A report prepared by legal advisers at the State Department who analysed the language used in the Pressler amendment justified the Reagan administration’s position on what “possession” and “non-possession” meant in Pakistan’s case. On possession it stated that if a country had “manufactured” or “assembled” a nuclear explosive device then it “possessed” such a device. If a country had the necessary components to assemble a functioning device but decided to keep it disassembled in different locations, it “possessed” such a device. But a country did not “possess” a nuclear explosive device if “one or more of the essential elements required to assemble a device” were lacking, be it due to technical or policy constraints. In either event, the report argued, what the country possessed was not “yet” a “nuclear explosive device”.

However, interestingly, the report stated that the finder of the fact about a country possessing a nuclear device should be alerted to the consideration that there were “grey areas” between “possession and non-possession” relating to the “timing” of the country’s policy decision to stop short of “possessing” the nuclear explosive device which should be taken into account. The second certification (judgemental) was dependent on the first certification that Pakistan “did not possess” a nuclear device and therefore the assistance was to aim at significantly reducing the risk that Pakistan in future would “possess” a nuclear explosive device.

Although this report did not represent the official view of the State Department, it clearly explained the innuendos in the Pressler language that could have allowed Pakistan to avoid Pressler sanctions had the administration chosen to share it with the Pakistani government. The language of the amendment, however, was ingenious. If analysed carefully, it favoured the continuation of economic and military assistance to Pakistan by using ambiguous terms like “possession” of a nuclear explosive device, which as the report discussed, was open to interpretation.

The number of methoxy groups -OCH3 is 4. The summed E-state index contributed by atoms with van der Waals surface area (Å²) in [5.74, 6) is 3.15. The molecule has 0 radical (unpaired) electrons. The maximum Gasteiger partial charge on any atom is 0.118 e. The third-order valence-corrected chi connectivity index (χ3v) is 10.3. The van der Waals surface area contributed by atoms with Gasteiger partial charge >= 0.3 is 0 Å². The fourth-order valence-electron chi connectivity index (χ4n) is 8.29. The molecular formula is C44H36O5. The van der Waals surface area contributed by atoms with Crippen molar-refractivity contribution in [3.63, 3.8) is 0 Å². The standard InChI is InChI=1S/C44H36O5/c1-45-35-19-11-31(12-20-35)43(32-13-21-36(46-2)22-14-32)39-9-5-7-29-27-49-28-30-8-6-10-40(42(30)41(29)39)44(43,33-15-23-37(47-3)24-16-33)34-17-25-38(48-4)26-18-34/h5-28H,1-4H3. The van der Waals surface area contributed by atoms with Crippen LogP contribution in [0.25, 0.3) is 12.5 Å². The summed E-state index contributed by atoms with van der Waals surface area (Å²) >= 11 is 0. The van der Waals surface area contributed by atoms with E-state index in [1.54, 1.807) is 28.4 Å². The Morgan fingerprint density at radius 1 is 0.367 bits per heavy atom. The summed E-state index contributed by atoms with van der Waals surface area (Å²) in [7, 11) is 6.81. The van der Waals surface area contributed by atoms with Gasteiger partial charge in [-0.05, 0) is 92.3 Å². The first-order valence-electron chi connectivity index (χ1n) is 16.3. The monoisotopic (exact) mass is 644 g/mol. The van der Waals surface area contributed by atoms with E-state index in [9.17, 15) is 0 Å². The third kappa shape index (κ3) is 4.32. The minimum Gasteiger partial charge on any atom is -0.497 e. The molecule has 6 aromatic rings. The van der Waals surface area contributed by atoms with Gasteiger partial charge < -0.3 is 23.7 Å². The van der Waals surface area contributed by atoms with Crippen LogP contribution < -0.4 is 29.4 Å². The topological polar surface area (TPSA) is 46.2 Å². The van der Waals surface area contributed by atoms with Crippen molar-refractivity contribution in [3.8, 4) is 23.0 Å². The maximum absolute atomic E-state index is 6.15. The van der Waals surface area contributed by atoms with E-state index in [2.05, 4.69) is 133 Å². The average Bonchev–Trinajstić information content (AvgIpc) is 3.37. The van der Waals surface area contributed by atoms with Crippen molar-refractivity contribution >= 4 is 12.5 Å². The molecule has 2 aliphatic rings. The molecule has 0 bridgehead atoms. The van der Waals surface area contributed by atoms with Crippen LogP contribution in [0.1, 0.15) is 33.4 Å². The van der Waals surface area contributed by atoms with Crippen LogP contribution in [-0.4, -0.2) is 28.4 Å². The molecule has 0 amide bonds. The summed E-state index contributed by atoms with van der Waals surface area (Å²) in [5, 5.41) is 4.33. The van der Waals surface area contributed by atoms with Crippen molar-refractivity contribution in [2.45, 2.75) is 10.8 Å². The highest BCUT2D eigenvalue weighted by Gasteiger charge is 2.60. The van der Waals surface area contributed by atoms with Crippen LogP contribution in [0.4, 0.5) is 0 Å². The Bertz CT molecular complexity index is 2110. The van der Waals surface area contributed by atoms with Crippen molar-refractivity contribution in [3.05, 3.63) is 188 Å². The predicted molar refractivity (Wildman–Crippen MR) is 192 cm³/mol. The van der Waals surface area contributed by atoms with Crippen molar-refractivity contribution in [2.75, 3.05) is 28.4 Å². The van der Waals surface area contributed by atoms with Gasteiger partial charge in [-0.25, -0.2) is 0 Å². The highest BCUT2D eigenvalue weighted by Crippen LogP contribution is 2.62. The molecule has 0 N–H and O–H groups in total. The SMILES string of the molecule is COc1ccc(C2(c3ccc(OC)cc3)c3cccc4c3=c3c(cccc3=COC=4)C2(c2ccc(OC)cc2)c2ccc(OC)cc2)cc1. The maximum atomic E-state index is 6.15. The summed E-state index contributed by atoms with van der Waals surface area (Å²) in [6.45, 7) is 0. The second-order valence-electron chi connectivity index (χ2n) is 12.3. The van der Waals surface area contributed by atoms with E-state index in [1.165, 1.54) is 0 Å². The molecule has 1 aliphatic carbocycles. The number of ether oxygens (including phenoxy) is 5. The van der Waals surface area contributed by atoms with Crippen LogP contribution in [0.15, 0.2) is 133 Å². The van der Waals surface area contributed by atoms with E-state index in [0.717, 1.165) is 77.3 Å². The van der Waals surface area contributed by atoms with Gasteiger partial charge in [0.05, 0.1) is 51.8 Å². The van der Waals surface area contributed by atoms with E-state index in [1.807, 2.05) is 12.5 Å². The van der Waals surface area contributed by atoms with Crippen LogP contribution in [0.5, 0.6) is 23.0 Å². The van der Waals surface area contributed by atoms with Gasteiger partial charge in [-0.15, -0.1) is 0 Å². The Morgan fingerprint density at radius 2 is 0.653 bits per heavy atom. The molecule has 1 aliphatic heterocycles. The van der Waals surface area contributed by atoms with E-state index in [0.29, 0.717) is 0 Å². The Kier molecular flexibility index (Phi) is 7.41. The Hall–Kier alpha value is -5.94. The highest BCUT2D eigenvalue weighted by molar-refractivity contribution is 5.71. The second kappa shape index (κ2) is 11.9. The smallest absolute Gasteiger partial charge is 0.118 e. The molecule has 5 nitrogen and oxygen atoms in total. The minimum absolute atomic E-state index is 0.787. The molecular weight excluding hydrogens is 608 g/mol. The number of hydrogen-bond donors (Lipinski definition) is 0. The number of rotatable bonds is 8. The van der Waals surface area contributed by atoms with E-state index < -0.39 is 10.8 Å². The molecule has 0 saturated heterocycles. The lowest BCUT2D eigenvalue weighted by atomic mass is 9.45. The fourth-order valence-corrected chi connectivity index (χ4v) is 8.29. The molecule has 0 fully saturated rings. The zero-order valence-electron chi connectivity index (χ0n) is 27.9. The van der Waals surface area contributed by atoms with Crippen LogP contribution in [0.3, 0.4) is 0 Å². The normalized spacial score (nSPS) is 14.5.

This ambiguity enshrined in the language of the amendment also gave the president enough flexibility in case his certifications were later challenged in the court of law. The president could say that he made the certification based on his best judgement given the available intelligence at the time on Pakistan’s nuclear activities. And as is obvious, intelligence on any country’s nuclear explosives programme that is being run clandestinely could never be complete since facts about the programme would always be shrouded in secrecy making it unreasonable to expect foolproof intelligence.

There is no evidence whether this report was shared with Pakistan. But there is evidence that Pakistan was informed about the Pressler amendment before the Congress passed it in 1985. Pakistan was told that it was the only way for continuance of the aid package. Pakistan was also given a clear understanding that the presidential certifications required by the Pressler amendment would be provided for the duration of the aid package. Pakistan was taken on board and gave consent to the passage of the Pressler amendment. Pressler sanctions were imposed on Pakistan in October 1990. The popular account of the sanctions relates to the ‘disposability’ of Pakistan for the US after the latter had achieved its strategic foreign policy objectives by ‘using’ Pakistan to defeat the Soviets in Afghanistan. However, that too was not a surprise for Pakistan for it had been forewarned.

The writer is a nuclear historian and Director Center for Security, Strategy and Policy Research at University of Lahore.

Published in Dawn, May 29th, 2017